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RUSS100 Test3 Study Guide

by: Sarah Jessica Harris

RUSS100 Test3 Study Guide 637747

Sarah Jessica Harris
Pennsylvania State University Altoona
GPA 3.22

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This study guide is for Test 3 on Wednesday 4/20/16. Please use this guide in addition to the guide provided by the professor and the weekly notes I have posted for the past four weeks. Good luck! ...
Russian 100
Irene Hurd
Study Guide
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This 14 page Study Guide was uploaded by Sarah Jessica Harris on Friday April 15, 2016. The Study Guide belongs to 637747 at Pennsylvania State University Altoona taught by Irene Hurd in Spring 2016. Since its upload, it has received 50 views. For similar materials see Russian 100 in Russian at Pennsylvania State University Altoona.

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Date Created: 04/15/16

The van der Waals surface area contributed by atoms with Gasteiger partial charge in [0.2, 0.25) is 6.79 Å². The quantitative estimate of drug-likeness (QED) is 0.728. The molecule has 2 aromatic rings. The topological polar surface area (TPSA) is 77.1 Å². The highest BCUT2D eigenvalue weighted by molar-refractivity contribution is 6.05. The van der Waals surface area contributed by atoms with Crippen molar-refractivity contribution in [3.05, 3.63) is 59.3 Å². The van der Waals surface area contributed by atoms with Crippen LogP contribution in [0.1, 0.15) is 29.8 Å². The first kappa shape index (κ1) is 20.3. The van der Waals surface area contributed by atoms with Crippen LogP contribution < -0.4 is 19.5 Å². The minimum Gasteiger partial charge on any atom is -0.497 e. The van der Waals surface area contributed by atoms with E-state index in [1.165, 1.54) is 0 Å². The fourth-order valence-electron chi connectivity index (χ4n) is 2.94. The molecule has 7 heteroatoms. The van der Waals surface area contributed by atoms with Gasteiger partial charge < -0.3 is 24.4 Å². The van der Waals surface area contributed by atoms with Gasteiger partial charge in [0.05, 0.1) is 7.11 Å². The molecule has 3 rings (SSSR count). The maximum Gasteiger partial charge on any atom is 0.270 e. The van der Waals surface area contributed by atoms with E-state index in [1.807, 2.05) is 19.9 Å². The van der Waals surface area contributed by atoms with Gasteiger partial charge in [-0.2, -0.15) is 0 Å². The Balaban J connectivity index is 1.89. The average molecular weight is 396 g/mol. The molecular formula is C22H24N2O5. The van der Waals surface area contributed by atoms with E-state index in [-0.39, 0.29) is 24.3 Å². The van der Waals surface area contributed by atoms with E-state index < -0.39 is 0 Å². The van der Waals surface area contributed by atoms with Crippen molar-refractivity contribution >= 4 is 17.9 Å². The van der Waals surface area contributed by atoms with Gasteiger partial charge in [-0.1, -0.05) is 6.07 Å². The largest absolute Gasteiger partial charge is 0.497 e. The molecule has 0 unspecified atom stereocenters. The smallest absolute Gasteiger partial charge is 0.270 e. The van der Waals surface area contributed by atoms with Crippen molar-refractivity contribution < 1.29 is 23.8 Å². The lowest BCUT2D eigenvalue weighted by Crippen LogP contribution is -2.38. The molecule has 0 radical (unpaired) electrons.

Russian 100 Test3 Guide    To prepare for Test 3, please do not ONLY use this guide. This guide should be studied in  addition to the past 4 weeks of notes and the study guide provided by the professor.     ● I.Historically, Russia has been affected by  ­Climate (long, harsh, cold winters)  ­Exposure (vast borders, easy to invade)  ­Poverty of their soil (permafrost makes agriculture difficult)  ● II.​he older generation of Russians...  ­physically strong  ­ultimate endurance  ­ultimate survivors  ­highly adaptable  ­rugged  ­full of energy  ● IIIHow the older generations work...  ­the extremes (doing nothing and then working very hard at the end of the season to  meet quota)  ­the importance of the group vs the individual (the collective, all emphasis was on the  group)  ● IIIHistorically, in Russia, there has been an emphasis on family (and  worship)  ● III Sameness ​along with groupness, under communism. Lack of privacy.  ­Gossip  ­Social envy  ● IV. Slavic Soul: ​ Russian soul. Hospitality, very similar to Italians.   ● V. ​Obsessed with order (passion for order)   ○ Why?   ­size of country  ­flatness of land  ­easy to invade  ­to keep the ethnic groups together as citizens of one country  ● V. ​Strong government rule.  ● VI. Devotion to the land (Mother Russia, the motherland. EXTREME patriotism)  ● VII. ​he consumption of alcohol/drinking problem.  ­Drinking vodka became a pastime   ­Drinking beer has become very popular among the young  ● Three most important things to Russians: Family, Friends, and Vodka  ● A Russian has two escapes from life  ­Vodka  ­Nature   ● Love the great outdoors. One of their favorite outdoor activity is picking  mushrooms  ​and berries.  ● Why do Russians drink so much? They drink if they are sad, they drink if they are  happy, they will drink if they are bored, they will find any reason to consume  alcohol. It is an escape from their “gray” world.  ● Gorbachev wanted his people to drink less alcohol (late 80’s)  ­raised prices  ­cut adds  ­cut store hours, etc…  ● In resistance to this, the Russian people started making their own vodka  (moonshine).  ● VIII. Unpredictable behavior ­ equates to wild outbursts. They are very patient  people, however quick changes from calm to range can occur, and then  dissipate.  ● Swaddling ​ ­ behavior may be explained by this. Swaddling is a European  custom where you wrap the baby head to toe in cloth, so that the baby cannot  move. Baby is unwrapped every so often so that the baby can move. Purpose of  this was to make sure the baby grows straight, and will last for a few months.  Transition from womb to outside world.   ● Conform ­ ​ to do as you were told.   ­No one was to challenge anything  ­From a young age you learn to conform  ­Those who do not conform are arrested  ­People became passive ­ accepted this way of life  ­They just accepted everything  ● This is due to…  1. Fear of the state (KGB...etc…)  2. Isolation from the world (they knew no other way of life)***  ● Attitude towards foreigners...  ­by nature, they are suspicious and distrust foreigners (Xenophobia***)  ­history of invasions  ­isolation (feeling of being cut off from the world)  ­fear of what they do not know  ● Why all the restrictions?  ­government didn't want them to make comparisons with foreign countries  ­inferiority complex  ● Before Gorbachev  I. Would try to show the advantages of their system over the US  ­Bragged about job security (no unemployment under communism)  ­Lack of discrimination among all of their ethnic groups  ­Low crime rate  ­Education and health care were free  ­No inflation (prices don’t go up)  ­Low cost of housing  ­Their government took care of them (from the cradle to the grave) (they  were frightened by the chaotic way of life in the US ­ how we are all on our own and  everything is uncertain)  II.Asking questions about the United States  ­Salaries (they want to know how much people make ­ which is not a  comfortable topic for most Americans)  ­How much your house costs?  ­How much is your rent?  ­How much is your car?  ­Wanted to know about the president (First JFK, then Bill Clinton)  ● Post Gorbachev  I.Complaining (about the problems in their country ­ inflation, poverty, income,  etc…) and worrying about drugs, economic decline, etc…  IIAsking questions (again) about the United States  ● Why did the government put out so much propaganda against America?  ­To show the superiority of their political system over the American political  system.  ● The media stressed an image of greed, corruption, strikes, discrimination, crime,  violence, riots, poverty, hunger, unemployment, and the homeless, in America.  ● 1990, the first McDonald’s opens in Moscow (HUGE success story).  ● Snickerization​  ­ the Americanization of Russia ­ the snickers candy bar, which  was the most popular American food, in Russia, became a negative image of  American culture.  ● Areas of competition between USA and Russia  ­World influence  ­Arms race  ­Some areas of space exploration  ● Stalin  ­Industrialized the country   ­Led his country to victory in WWII  ● Russians number one source of news to this day is television, the most watched  program is the evening news.  ● Reasons for smaller families...  ­Expensive/Cost of living  ­Small living areas  ­Not enough day care centers  ● Reasons for housing shortage (during Communism)  ­Devastation, most cities were rubble (the rebuilding of factories took precedent  over housing)  ­Everyone moved from the rural areas to the cities, the jobs were there, but there  just wasn’t enough room for the influx of people (low rents were a big factor).  ­High divorce rate  ● Reasons for housing shortages (after the fall of Communism)  ­Many small wars caused people to flee. Refugees***   ­Returning military. Many officers and their families returning from other  countries, now had no place to live (many stayed in tent cities).  ­ 2­3 million homeless people.  ­Russians coming in from the former republics, especially the Baltic countries.   ­After the fall of communism, the government allowed people to privatize  housing.   ● Child/Parent relationships...  ­Very close family bond  ­No giving off family members as they got older, no assisted living type deal  ­Children are very spoiled, they grow up to be very self­centered, pampered,  etc…  ­They were very use to conforming at home, it gave them a certain rigidity.  Young people were expected to conform (this led to high suicide rates in teens,  especially in LGBTQ situations)  ­The children are smothered by their parents  ­No young people worked or did chores under communism. Their parents found it  shameful (they never understood why Americans let their children work). Now,  many of them have to.  ● Education (under communism)...  ­Favorite form of punishment (still true today) ­ #1 public shaming, #2 ostracism  (never used corporal punishment).  ­Usually start school at the age of 6.   ­Compulsory education is 9 years*** If they plan on going on to a University, it is  11 years.  ­Topics of focus are maths and sciences  ­All schools had the same curriculum and the same books  ­Schools starts Sept. 1 and ends June 30   ­Some schools have to go in shifts (during the day)  ­School was 30 hours a week, six days a week. Saturdays were half days  dedicated to the arts  ­Under communism, uniforms were mandatory.  ● Curriculum  ­Highly focused on math and the sciences  ­Very heavy homework load  ● Most prestigious professions under Communism  ­Math  ­Sciences  ­Engineering  ­Journalism  ● Why journalism?  ­With journalism, there was a chance to be stationed abroad. Particularly in the  United States.  ●  University is five years. Education was free, plus government giving you money  for food and a place to stay (Stipend).  ● Why did the government limit the number of University applicants?  ­During communism, the government needed men in the military.  ● Problems (post fall of communism)  ­Lack of textbooks due to absence of money.  ­Inflation.  ­Young people couldn’t go to school, so they started working.  ­Stipend stopped.  ­Private schools popped up everywhere, parents wanted to send their children to  these schools for a better education.  ● Most prestigious professions after the fall of communism  ­Business  ­Banking  ­Economics  ­Law  ­Computer Programming  ­Foreign Language  ● Corruption ­ professors would demand bribes from students. A good grade could  be 400­500 dollars.   ­There was more cheating than ever before  ­Students were disrespectful to their professors  ­Professors, when applying for a job, would provide fake resumes  ● Two changes  ­2009, students must take final exams to graduate high school, but instead of  final exams, they have an SAT equivalent.   ­Many universities require an interview, in addition to exam scores.  ● Stereotypically, Russians are workshy, lazy, like to drink, and have poor business  instincts (however, this really only applies to the older generation). The younger  generation is very hard working and driven. The older generation, is not  ambitious or career driven.*****  ● Youth Organizations Under Communism:  ­Little Octoberist League ​(during communism) ­ had to wear a symbol to show  what group they were from. Their symbol was a five pointed star with the face of a little  boy (suppose to be Lenin). These school children learned songs and poems about  Lenin.   ­Young Pioneers ​ (also during communism) Around age 9. Symbol was a  triangular red scarf that they would wear around their necks (they can be compared to  boy/girl scouts. All the children/young people belonged to these organizations.   ­The Young Communist League ​ (under communism) ​ Komsomal ​ ­ Started at  age 14. Like a training ground for the communist party. Teachers would look for  qualities in these young people, that would make them good candidates for the  Communist party. Only a few would be admitted, if they were interested.   ● If you wanted to be successful in the Soviet Union...  ­Have a higher education  ­Pick the right career (maths, sciences, engineering)  ­Be a member of the Communist party (this was the key)  ● Why young people joined the Communist party...  ­They believed in the ideology  ­They wanted to have all the privileges that came along with being a member of  the party  ● Later, about 7% of the population belonged to the communist party***  ● Communist party privileges...  ­all the best jobs were reserved for them  ­better apartments  ­access to the best shops  ­their own hospitals and doctors, the best of the best  ­their own dacha   ­private clubs  ­could import a doctor from the west  ­some were allowed to travel (always in pairs, never alone)  ● Why keep the membership so small?  ­easier to discipline   ­easier to control  ● The average young person has very little interest in politics***   ● Three things they obsessed about  ­western clothing, especially blue jeans***  ­music ­ they have a true appreciation for the arts. Anything that was popular in  the US was popular there (the only genre they didn’t like was country and  bluegrass).  ­fads ­ in the 70’s the major fad was t­shirts, the most popular ones, with  American logos on them.   ● What does a Russian woman want to own more than anything?   ­Western brand cosmetics  ● Omens  ­They believe in magnetic forces  ­The are very superstitious  ­They believe in palm reading, zodiacs, fortune tellers, etc…  ● Favorite TV shows  ­American cop shows  ­Action films  ­Cartoons (among all age groups)***  ● Books/Literature****  ­They wanted to read everything in translation  ­No one was writing anything of their own  ­Translations were usually very poor  ­Detective stories and mysteries were the most popular***  ­Magazines (most popular: Cosmopolitan*)  ­Anything western  ● If they can afford it, politics aside, young people still prefer to buy something  made in the United States*** for them, that is quality and it gives them some kind  of status among their friends.  ● Favorite Sports…  ­Hockey  ­Socker  ● High crime rate started after the fall of communism  ● Russian heroin addicts have a 4 year life expectancy after they become hooked  ● Krokodil ​Russian for crocodile, is one of the most dangerous drugs in the world.  A synthetic heroin, extremely addictive and dangerous.  ­A morphine derivative   ­Cheap  ­Homemade  ­Extremely lethal  ­Primary ingredient is Codine  ­Much higher dosage for the same high  ­Causes your skin to scale up, turn black, and fall off, to the bone, hence the  name crocodile (many/most developed gangrene)  ­Users typically die within a year of use, the most is 2­3 years  ● After the fall of communism, the Russian youth turn to either drugs or religion***  they feel a spiritual emptiness.  ● Religion…  ­freedom of religion by the late 80’s (strong revival in many religions: Islam,  Christianity, Orthodox, etc).  ­Many Christians would wear crosses around their necks, they needed a cross to  be baptised.  ­The Russian Orthodox cross is slightly different from the traditional cross, with  bars above and below the traditional cross.  ­Young people decorate their homes with religious icons, Russians especially  include a lot of color  ● There are more Russians who profess to being religious than those who do not.   ● One of the major trends among young people during the Gorbachev era, was an  interest in pre­revolutionary Russia  ­Russia of the Czars, before Communism  ­Especially the last Czar, and his family  ­As part of that interest, was the restoration of churches  ● With the revival of religion, all of these religious groups from all over the world,  went to Russia, trying to convert the Russians to a religion.  ● New law in religion cracked down, there are now only 4 officially recognized  religions today...  ­Russian Orthodox  ­Judaism   ­Islam  ­Buddhism   ● Young people to this day (started after the fall of Communism and intensified  during the 90s) when asked, who do you trust the most? The number one answer  is the Orthodox Church (doesn’t necessarily mean that they attend Church).  ● All the rich in Russia initially made their money through import/export.  ● Of all the people who were most poor, the pensioner suffered the most.  ● The most important thing for an educated young person in Russia, is to earn  money.   ● Very few young people put their money in a bank.  Again, please use this guide in addition to the study guide provided by the  professor. Also look to the weekly notes from the past four weeks (or since the  last test) for all details. Good luck!